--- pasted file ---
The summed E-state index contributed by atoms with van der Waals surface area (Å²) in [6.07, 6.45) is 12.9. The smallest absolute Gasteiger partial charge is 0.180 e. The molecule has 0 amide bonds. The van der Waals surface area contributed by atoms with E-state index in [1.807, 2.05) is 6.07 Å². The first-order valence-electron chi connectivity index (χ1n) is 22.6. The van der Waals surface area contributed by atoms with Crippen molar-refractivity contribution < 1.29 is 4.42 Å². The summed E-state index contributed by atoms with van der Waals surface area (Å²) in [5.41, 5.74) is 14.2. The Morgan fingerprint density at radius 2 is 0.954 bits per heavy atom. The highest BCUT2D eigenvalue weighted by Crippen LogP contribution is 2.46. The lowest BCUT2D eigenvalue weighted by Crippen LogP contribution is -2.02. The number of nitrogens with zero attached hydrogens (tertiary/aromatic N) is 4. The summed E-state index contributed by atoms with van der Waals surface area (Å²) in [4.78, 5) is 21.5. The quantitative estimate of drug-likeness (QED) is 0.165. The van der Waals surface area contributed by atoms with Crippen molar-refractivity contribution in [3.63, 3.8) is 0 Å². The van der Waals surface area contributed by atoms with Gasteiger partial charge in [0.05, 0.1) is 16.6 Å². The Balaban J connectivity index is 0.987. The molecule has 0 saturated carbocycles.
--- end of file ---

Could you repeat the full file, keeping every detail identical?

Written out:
The summed E-state index contributed by atoms with van der Waals surface area (Å²) in [6.07, 6.45) is 12.9. The smallest absolute Gasteiger partial charge is 0.180 e. The molecule has 0 amide bonds. The van der Waals surface area contributed by atoms with E-state index in [1.807, 2.05) is 6.07 Å². The first-order valence-electron chi connectivity index (χ1n) is 22.6. The van der Waals surface area contributed by atoms with Crippen molar-refractivity contribution < 1.29 is 4.42 Å². The summed E-state index contributed by atoms with van der Waals surface area (Å²) in [5.41, 5.74) is 14.2. The Morgan fingerprint density at radius 2 is 0.954 bits per heavy atom. The highest BCUT2D eigenvalue weighted by Crippen LogP contribution is 2.46. The lowest BCUT2D eigenvalue weighted by Crippen LogP contribution is -2.02. The number of nitrogens with zero attached hydrogens (tertiary/aromatic N) is 4. The summed E-state index contributed by atoms with van der Waals surface area (Å²) in [4.78, 5) is 21.5. The quantitative estimate of drug-likeness (QED) is 0.165. The van der Waals surface area contributed by atoms with Crippen molar-refractivity contribution in [3.63, 3.8) is 0 Å². The van der Waals surface area contributed by atoms with Gasteiger partial charge in [0.05, 0.1) is 16.6 Å². The Balaban J connectivity index is 0.987. The molecule has 0 saturated carbocycles.